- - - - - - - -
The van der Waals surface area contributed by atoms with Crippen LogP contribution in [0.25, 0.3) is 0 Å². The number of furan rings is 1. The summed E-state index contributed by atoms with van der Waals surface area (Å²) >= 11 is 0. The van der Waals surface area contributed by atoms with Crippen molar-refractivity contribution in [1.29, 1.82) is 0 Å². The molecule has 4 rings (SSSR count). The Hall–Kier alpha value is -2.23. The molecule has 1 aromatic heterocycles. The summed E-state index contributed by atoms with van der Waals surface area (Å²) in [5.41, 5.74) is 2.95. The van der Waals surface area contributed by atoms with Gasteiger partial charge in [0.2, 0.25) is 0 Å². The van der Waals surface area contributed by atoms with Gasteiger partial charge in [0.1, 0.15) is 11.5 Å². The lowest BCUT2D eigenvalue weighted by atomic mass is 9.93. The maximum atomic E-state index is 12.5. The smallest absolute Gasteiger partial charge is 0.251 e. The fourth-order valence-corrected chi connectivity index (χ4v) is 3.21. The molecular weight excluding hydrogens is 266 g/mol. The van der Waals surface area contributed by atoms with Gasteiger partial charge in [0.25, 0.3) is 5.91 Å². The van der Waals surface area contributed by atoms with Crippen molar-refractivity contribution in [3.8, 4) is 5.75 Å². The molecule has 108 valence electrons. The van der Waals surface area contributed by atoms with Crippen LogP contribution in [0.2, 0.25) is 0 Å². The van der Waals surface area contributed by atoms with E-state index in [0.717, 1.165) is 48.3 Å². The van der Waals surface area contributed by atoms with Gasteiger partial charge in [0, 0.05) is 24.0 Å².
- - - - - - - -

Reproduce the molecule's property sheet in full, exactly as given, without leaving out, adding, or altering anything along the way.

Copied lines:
The van der Waals surface area contributed by atoms with Crippen LogP contribution in [0.25, 0.3) is 0 Å². The number of furan rings is 1. The summed E-state index contributed by atoms with van der Waals surface area (Å²) >= 11 is 0. The van der Waals surface area contributed by atoms with Crippen molar-refractivity contribution in [1.29, 1.82) is 0 Å². The molecule has 4 rings (SSSR count). The Hall–Kier alpha value is -2.23. The molecule has 1 aromatic heterocycles. The summed E-state index contributed by atoms with van der Waals surface area (Å²) in [5.41, 5.74) is 2.95. The van der Waals surface area contributed by atoms with Gasteiger partial charge in [0.2, 0.25) is 0 Å². The van der Waals surface area contributed by atoms with Gasteiger partial charge in [0.1, 0.15) is 11.5 Å². The lowest BCUT2D eigenvalue weighted by atomic mass is 9.93. The maximum atomic E-state index is 12.5. The smallest absolute Gasteiger partial charge is 0.251 e. The fourth-order valence-corrected chi connectivity index (χ4v) is 3.21. The molecular weight excluding hydrogens is 266 g/mol. The van der Waals surface area contributed by atoms with Gasteiger partial charge in [0.25, 0.3) is 5.91 Å². The van der Waals surface area contributed by atoms with Crippen molar-refractivity contribution in [3.8, 4) is 5.75 Å². The molecule has 108 valence electrons. The van der Waals surface area contributed by atoms with Crippen LogP contribution in [0.2, 0.25) is 0 Å². The van der Waals surface area contributed by atoms with E-state index in [0.717, 1.165) is 48.3 Å². The van der Waals surface area contributed by atoms with Gasteiger partial charge in [0, 0.05) is 24.0 Å².